There’s an old adage in sports that “Father Time is undefeated.”
For those unfamiliar with the sports ball, the phrase essentially indicates the inevitable aging and atrophy of the physical skills of professional athletes as they age.
But just as time and age often catch up with a professional athlete in their late thirties, so do ordinary Americans as their age begins to shift from seventies to eighties.
In other words: time and age will undoubtedly catch up (or have caught up) with the 80s. Joe Biden – and he is questioned about it by people who know only too well this same passage of time.
According The messengerPresident Biden is struggling to garner unified support from seniors in his hometown of Scranton, Pa., due to a litany of factors, including his age.
The Messenger spoke to several older residents of the Democratic majority city and found that support was anything but unanimous for the incumbent president.
Ike Mielo, 82, voted for Biden in 2020.
Talking to the Herald, he explained, “You start losing your mind after a certain age. I see myself, you know. I think we need a younger guy.
Eighty-six-year-old Barbara Petroski, another 2020 Biden voter, went so far as to refer to the president’s current personality as a “front.”
“He’s got a good front and all, but I think he’s got the ability left,” Petroski said. “And four more years? I just don’t think he’s going to have brain power.
She told The Messenger that she would not vote for Biden in 2024. Instead, she would like the former vice president Mike Pence show up at the White House.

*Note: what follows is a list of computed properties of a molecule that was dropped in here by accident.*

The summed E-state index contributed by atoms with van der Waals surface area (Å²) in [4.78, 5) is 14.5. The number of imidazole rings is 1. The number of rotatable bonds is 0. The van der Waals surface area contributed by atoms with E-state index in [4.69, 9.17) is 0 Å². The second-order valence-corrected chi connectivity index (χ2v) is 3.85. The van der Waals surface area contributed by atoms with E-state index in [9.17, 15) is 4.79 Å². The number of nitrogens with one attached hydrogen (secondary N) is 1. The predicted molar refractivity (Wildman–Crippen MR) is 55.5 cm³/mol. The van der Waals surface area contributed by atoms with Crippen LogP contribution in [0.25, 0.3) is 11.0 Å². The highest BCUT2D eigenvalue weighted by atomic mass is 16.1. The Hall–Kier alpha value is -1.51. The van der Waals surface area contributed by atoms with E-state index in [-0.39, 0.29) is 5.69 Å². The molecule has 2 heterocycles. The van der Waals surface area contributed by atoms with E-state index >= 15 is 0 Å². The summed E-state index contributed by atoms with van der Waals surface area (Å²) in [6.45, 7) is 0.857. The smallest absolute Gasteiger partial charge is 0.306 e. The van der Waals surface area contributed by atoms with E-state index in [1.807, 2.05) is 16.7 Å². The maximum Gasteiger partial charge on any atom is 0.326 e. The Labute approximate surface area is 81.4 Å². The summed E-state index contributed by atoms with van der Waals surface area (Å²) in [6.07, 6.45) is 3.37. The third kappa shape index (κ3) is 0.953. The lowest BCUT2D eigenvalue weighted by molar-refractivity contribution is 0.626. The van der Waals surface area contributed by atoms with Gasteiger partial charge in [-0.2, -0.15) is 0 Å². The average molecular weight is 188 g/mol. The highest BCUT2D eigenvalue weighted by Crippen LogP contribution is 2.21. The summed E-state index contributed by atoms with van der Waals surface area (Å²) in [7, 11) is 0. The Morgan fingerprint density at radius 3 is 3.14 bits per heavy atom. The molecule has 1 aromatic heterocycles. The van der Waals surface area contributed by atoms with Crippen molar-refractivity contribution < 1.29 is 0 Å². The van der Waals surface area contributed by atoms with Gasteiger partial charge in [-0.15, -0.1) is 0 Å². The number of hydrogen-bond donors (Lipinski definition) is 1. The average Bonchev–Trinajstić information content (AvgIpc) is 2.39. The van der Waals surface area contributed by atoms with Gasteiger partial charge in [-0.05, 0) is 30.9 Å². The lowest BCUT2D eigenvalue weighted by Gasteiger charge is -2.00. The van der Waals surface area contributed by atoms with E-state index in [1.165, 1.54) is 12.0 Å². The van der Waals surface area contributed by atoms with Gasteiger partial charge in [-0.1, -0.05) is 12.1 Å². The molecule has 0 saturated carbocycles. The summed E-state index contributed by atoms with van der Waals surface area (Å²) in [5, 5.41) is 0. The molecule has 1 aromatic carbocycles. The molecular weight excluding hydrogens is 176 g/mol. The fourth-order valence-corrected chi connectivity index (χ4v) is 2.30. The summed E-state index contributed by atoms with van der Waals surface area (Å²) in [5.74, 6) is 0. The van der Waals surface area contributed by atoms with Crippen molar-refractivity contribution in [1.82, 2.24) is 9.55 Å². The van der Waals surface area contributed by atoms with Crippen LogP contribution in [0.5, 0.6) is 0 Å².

Of note, Petroski also said the only way she would vote for Biden would be to run against former President Donald Trump, if he was the 2024 GOP nominee, even though she thinks the two men are too old. (Trump is 76.)
“There comes a time when you have to step down. And it’s hard to concede that too, you know,” she said.
Fred Miller, a retired Republican in his 60s, said one of the main reasons he would vote against Biden is that he has no faith in Vice President Kamala Harris.
“I don’t want to choose [a newspaper] wake up in the morning and see President Biden died overnight and now Kamala Harris is our president,” Miller said.
Clearly, there are also plenty of voters in Scranton who will praise Biden and support him no matter what.
But it could be a worrying sign for the president’s re-election bid.
If Biden is unable to garner wholesale support from his hometown, how will he be able to garner wholesale support elsewhere?
This article originally appeared on The Western newspaper.